A hot potato: After numerous successful launches this year, SpaceX has encountered a slight problem during the first stage landing of a Falcon 9. Watch it land in the ocean as the rocket is just able to stabilize a spin to narrowly avoid significant damage.
On a resupply mission to the International Space Station, SpaceX was successful in launching a 5,600 pound payload. However, there was an unexpected failure during the landing of the first stage booster of the Falcon 9 rocket.
According to a Tweet by Elon Musk, one of the stabilizing fins had a hydraulic pump failure. Instead of landing at Cape Canaveral as intended, the Falcon 9's booster went into the ocean. A recovery team was then dispatched to pull the first stage out of the water.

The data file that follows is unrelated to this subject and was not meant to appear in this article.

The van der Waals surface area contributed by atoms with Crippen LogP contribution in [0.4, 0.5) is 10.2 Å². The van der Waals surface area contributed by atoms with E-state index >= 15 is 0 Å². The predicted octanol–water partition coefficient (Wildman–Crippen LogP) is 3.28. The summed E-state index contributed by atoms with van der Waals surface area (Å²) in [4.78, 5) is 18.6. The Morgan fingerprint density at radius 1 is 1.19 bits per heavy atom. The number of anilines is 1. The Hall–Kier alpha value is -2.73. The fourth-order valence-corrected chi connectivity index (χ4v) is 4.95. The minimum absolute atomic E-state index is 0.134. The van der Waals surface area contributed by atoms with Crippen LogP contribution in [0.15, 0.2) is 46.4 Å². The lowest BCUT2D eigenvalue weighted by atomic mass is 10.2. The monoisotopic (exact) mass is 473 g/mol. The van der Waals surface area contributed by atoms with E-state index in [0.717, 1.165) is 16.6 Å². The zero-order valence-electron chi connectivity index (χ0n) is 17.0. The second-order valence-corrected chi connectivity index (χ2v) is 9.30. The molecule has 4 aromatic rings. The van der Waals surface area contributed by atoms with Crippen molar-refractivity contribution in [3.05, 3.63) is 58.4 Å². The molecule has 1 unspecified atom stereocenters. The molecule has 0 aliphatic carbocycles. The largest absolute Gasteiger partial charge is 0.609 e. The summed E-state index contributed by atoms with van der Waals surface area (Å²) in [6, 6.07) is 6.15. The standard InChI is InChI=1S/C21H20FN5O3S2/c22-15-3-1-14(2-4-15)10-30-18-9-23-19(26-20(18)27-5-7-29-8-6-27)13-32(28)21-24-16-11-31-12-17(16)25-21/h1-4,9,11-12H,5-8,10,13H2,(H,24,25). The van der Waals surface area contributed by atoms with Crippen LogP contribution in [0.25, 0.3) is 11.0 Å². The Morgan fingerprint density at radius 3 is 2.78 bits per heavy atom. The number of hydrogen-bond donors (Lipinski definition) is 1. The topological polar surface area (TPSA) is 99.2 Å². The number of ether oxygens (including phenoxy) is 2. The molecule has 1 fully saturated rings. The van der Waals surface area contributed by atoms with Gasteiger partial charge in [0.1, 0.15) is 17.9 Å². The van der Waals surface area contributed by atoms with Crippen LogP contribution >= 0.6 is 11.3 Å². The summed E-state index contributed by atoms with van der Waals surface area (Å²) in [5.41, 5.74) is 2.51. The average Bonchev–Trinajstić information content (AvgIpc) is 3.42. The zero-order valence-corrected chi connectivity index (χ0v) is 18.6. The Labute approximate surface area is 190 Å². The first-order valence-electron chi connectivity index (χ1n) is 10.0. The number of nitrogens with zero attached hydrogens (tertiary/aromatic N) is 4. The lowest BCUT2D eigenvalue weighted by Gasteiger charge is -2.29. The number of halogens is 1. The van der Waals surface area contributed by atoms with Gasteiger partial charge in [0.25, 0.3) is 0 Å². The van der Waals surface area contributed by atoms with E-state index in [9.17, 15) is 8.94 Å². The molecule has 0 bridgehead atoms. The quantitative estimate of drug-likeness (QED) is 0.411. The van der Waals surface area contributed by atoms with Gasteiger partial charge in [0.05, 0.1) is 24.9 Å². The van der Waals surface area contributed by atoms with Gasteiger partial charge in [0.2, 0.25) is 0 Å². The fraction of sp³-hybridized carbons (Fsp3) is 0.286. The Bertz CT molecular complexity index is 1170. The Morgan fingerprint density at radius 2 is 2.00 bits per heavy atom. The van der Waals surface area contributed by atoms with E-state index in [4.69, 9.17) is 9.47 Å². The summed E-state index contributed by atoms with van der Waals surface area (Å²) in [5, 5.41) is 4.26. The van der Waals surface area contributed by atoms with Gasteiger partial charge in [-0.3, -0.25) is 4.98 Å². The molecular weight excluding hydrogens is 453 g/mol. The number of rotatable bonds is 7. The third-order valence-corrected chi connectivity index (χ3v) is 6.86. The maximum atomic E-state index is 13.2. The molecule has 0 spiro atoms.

Tracking shot of Falcon water landing pic.twitter.com/6Hv2aZhLjM— Elon Musk (@elonmusk) December 5, 2018
Regardless of the minor landing problem, there were no major safety issues nor was the mission goal affected in any way by the landing. The second stage of the Falcon 9 is still on its way to the ISS and is expected to reach its destination on December 8.
Upon arrival at the ISS, the station's crew will use the 57-foot long robotic arm to capture the capsule and connect to it. The Dragon spacecraft launched aboard this Falcon 9 is making its second run to the ISS and will remain connected until early January. At that time, 4,000 pounds of returning cargo will make its way back down to the Pacific Ocean just off the coast from Baja, California.
This marks SpaceX's 16th mission to the International Space Station. Despite the latest problem, the company has proven that reusable rockets are a quite reliable method of reducing the costs of putting payloads in space. In the future, Musk has stated that more redundant systems may be implemented to prevent such a failure from happening again.